A Mutual Fund is a trust that pools together the savings of a number of investors who share a common investment objective. The fund manager invests this pool of money in securities ranging from shares and debentures to money market instruments or in a mixture of equity and debt, depending upon the objectives of the scheme.
PAN Card, Aadhar Card and KYC
The requirement of PAN CARD applies to all investors and also Power of Attorney (POA) holders
KYC will be applicable for all transactions.
A charge paid when an investor buys/sells a fund. There could be a load at the time of entry and/or exit.
Redemption price is the price received on selling units of open-ended scheme. If the fund does not levy an exit load, the redemption price will be same as the NAV
Mutual Funds provide the investor with an option to shift his investment from one scheme to another within the same fund house subject to loads.
Yes, TDS will be deducted on Dividend payments for both Resident as well as NRI’s.
Yes. Currently, you can appoint maximum 2 persons as Joint Holders along with the FIRST HOLDER on joint basis or anyone or survivor basis
An individual who is 18 years or above and who has a PAN card can be registered as Joint Holder.
Yes, Minor can invest in Mutual Funds through a Guardian.
Minor investor does require KYC along with the Guardian KYC.
No, Minor application is only in one name and can be invested through the Guardian.
Yes, you can transact at any time of the day. However, in order to get the NAV of the current day you would have to transact before the cut-off time of the scheme.
Yes, Non-Resident Indians can also invest in mutual funds.
A systematic investment plan is one where an investor contributes a fixed amount weekly, monthly or quarterly. The amount is directly debited from the investor’s bank account.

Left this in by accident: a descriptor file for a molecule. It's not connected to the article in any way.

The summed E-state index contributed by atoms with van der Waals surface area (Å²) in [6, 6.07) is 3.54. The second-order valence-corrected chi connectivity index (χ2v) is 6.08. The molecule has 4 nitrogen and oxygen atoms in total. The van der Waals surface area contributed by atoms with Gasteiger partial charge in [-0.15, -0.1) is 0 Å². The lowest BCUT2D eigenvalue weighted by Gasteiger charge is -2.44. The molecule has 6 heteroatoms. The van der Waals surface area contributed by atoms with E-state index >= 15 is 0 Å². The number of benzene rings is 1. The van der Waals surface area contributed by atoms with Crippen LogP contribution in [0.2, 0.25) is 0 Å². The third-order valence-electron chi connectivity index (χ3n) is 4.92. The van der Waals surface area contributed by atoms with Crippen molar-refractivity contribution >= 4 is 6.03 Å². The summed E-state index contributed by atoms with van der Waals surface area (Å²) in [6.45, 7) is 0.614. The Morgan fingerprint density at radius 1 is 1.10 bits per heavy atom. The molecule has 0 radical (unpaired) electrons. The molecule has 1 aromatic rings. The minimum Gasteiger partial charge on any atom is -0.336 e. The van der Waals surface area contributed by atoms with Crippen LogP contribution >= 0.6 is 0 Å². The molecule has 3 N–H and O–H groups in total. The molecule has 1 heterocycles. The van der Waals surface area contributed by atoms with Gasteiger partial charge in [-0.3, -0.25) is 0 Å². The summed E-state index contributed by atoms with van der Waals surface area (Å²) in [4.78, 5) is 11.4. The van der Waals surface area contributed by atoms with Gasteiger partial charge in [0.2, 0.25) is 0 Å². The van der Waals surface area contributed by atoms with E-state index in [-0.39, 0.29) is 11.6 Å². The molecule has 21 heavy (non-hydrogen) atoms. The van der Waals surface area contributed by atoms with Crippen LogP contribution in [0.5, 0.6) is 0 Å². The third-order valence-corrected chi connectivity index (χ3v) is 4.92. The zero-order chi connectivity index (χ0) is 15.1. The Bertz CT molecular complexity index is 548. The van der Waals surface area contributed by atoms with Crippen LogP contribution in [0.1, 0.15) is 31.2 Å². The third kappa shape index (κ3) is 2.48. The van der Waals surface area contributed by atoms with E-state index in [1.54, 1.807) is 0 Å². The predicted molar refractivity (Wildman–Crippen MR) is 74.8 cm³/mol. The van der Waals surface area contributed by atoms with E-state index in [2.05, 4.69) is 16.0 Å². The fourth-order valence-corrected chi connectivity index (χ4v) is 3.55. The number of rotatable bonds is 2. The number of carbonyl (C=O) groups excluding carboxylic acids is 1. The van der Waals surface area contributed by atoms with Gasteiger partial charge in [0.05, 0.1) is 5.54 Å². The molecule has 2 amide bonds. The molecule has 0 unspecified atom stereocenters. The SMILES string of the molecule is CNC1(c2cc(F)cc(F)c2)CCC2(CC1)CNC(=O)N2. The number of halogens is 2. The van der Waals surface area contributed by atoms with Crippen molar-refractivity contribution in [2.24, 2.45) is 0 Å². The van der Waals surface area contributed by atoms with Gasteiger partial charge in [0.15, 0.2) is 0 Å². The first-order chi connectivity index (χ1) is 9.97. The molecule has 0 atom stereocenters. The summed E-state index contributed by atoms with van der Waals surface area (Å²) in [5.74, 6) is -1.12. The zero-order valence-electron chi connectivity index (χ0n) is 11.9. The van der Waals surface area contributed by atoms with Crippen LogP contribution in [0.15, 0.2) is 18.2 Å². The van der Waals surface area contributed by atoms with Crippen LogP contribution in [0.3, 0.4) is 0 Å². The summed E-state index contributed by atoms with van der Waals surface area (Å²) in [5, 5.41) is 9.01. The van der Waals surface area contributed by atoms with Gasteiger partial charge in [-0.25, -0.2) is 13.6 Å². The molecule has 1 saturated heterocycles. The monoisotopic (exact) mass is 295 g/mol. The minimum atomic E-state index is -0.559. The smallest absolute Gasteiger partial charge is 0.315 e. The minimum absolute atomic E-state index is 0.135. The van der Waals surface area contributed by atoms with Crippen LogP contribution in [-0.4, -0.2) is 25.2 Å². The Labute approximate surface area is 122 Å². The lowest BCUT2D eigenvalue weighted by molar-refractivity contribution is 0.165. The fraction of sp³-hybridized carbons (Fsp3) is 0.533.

NAV is the Net Asset Value of the fund.
No. Under the Wealth Tax Act, mutual fund units are exempt totally from Wealth Tax.
What should you before deciding your Financial Service Provider?
A good expert should be able to give you a comprehensive plan that can cover all of your objectives and an appropriate asset allocation. They have experience in dealing with various financial products, which would help them in making the right recommendations to you.
Ask the financial advisor about their experience with handling cases that could be similar to yours. Ask them about their credential and education and then move on to their services and array of products. Inquire about their pricing structure and compensatory charges. At last, please do some research on your own to know whether they are reliable and have a good status.
Look into several recommended and reputed advisors that match your investment model and pattern. See whether they are open about their fees and record. Focus on getting references from the advisor and ask around to know if they’re trustworthy.
Usually, people go for a six monthly to annual portfolio review and assessment. Although, it would be wise to ask your advisor to suggest a schedule based on your circumstances or if you have any substantial financial changes planned in the future.
Any reliable financial advisory services provider is obligated to put the goals and interests of their clients ahead of their own. This is known as fiduciary responsibility or accountability. Brokers and agents could be licensed and would be regulated by the authorities, but they have no fiduciary accountability towards their clients. Advisors, on the other hand, are less likely to use hard sales strategies.
It’s very important, as all your investments should be available for view and analysis at a press of a button. They should also have a strong back end team to assist you in providing all the information regarding your investments.